Bed net distribution helps prevent malaria
ALEPE, Cote d'Ivoire, Nov. 12 /PRNewswire/ -- The people of The United Methodist Church and their partners worldwide helped Cote d'Ivoire's National Program in the Fight against Malaria launch an integrated health campaign November 11 that will vaccinate 3.5 million children in Cote d'Ivoire (formerly Ivory Coast) and blanket the country with bed nets to stop the spread of malaria.
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Lauded by government and public health officials as the first integrated campaign of its kind in the West African nation, the insecticide-treated bed nets are being distributed as part of a five-day effort targeting children under age five with measles vaccinations, de-worming medication, and vitamin A.
The World Health Organization estimates that there were 242,000 measles deaths globally in 2006.
Additionally, there are more than one million malaria deaths. In Africa, a child dies every 30 seconds from malaria.
"Why are we waiting for a malaria vaccination?" asked Dr. Komla Siamevi, the Cote d'Ivoire WHO representative. "One of the best ways to prevent malaria in children under the age of five and pregnant women is to enable them to sleep under an insecticide treated net."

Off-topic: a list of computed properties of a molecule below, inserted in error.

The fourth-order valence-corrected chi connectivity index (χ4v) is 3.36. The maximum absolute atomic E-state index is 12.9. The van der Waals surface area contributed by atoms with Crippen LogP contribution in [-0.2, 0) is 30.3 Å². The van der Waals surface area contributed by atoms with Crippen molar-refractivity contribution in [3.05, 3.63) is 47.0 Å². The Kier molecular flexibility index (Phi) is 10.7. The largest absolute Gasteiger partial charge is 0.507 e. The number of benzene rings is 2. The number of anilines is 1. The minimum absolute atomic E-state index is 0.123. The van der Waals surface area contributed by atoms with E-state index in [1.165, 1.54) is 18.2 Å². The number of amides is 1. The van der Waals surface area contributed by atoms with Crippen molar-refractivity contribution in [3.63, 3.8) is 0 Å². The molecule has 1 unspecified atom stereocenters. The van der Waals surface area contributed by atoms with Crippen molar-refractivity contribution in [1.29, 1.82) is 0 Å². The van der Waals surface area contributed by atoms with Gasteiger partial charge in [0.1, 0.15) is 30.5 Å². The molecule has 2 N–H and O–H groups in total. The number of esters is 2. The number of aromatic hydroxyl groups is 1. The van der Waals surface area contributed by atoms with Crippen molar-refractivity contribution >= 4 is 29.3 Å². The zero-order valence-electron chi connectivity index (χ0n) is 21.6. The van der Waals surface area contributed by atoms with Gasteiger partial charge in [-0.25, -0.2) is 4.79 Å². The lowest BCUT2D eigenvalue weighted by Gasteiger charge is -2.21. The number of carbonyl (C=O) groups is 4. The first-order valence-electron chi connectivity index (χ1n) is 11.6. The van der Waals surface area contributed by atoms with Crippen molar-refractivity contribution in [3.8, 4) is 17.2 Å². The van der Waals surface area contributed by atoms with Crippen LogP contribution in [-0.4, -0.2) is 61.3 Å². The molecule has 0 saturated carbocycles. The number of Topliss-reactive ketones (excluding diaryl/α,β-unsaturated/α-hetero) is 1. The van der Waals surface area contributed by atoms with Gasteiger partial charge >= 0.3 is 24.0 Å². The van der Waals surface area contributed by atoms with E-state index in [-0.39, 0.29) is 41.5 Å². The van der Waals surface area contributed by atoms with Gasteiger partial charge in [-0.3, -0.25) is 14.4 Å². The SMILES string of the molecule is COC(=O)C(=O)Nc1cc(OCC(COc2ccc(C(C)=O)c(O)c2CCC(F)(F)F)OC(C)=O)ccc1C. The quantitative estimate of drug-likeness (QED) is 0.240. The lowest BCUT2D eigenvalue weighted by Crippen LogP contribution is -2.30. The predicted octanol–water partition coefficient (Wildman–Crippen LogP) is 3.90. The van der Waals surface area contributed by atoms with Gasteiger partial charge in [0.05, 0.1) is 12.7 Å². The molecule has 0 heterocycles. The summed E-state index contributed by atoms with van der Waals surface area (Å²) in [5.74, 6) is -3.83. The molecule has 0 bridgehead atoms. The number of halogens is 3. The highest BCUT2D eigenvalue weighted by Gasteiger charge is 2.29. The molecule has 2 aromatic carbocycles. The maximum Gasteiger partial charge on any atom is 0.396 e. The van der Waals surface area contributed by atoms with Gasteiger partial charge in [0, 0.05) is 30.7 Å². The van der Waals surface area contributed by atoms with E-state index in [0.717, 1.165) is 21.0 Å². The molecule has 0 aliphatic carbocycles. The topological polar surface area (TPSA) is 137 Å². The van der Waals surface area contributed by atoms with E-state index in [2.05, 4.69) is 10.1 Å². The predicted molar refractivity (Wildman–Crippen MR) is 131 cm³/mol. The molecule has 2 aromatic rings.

Bishop Janice Riggle Huie, leader of the Texas Conference, is in Cote d'Ivoire with a 35-member volunteer delegation from Texas helping deliver more than 855,000 long-lasting, insecticide treated nets, purchased through the Nothing But Nets campaign, in five of the 18 designated distribution districts this week. The Texas team raised $1 million to support this effort.
The event is the culmination of two years of coordination by the Texas and Cote d'Ivoire regional conferences of The United Methodist Church, the Measles Initiative, the government of Cote d'Ivoire, the UN Foundation and Nothing But Nets, the United Methodist Global Health Initiative, the United Methodist Committee on Relief (UMCOR), PSI, and many others.
"As United Methodists, we believe we are called not only to speak of God's love, but by our actions, demonstrate the love of God," Huie said at the launch. "We are grateful for Bishop Benjamin Boni [of Cote d'Ivoire], for this new partnership and new possibilities for life here in Cote d'Ivoire."
Rosanie Amoakoa Atta is one of more than 1,500 people at the launch who is grateful for those possibilities. Her 10-month old son Nanan Tikoihi, was the first to be vaccinated at Alepe. Although Nanan was crying, his mother was overjoyed.
"My heart is warm," Atta said. "I feel like hitting my chest. I am very happy, because you are protecting my child from a lot of diseases."
For more information on the net distribution in Cote d'Ivoire and other malaria initiatives of The United Methodist Church, visit http://www.umc.org/nets or Net Gain Against Malaria.
|SOURCE United Methodist Communications|
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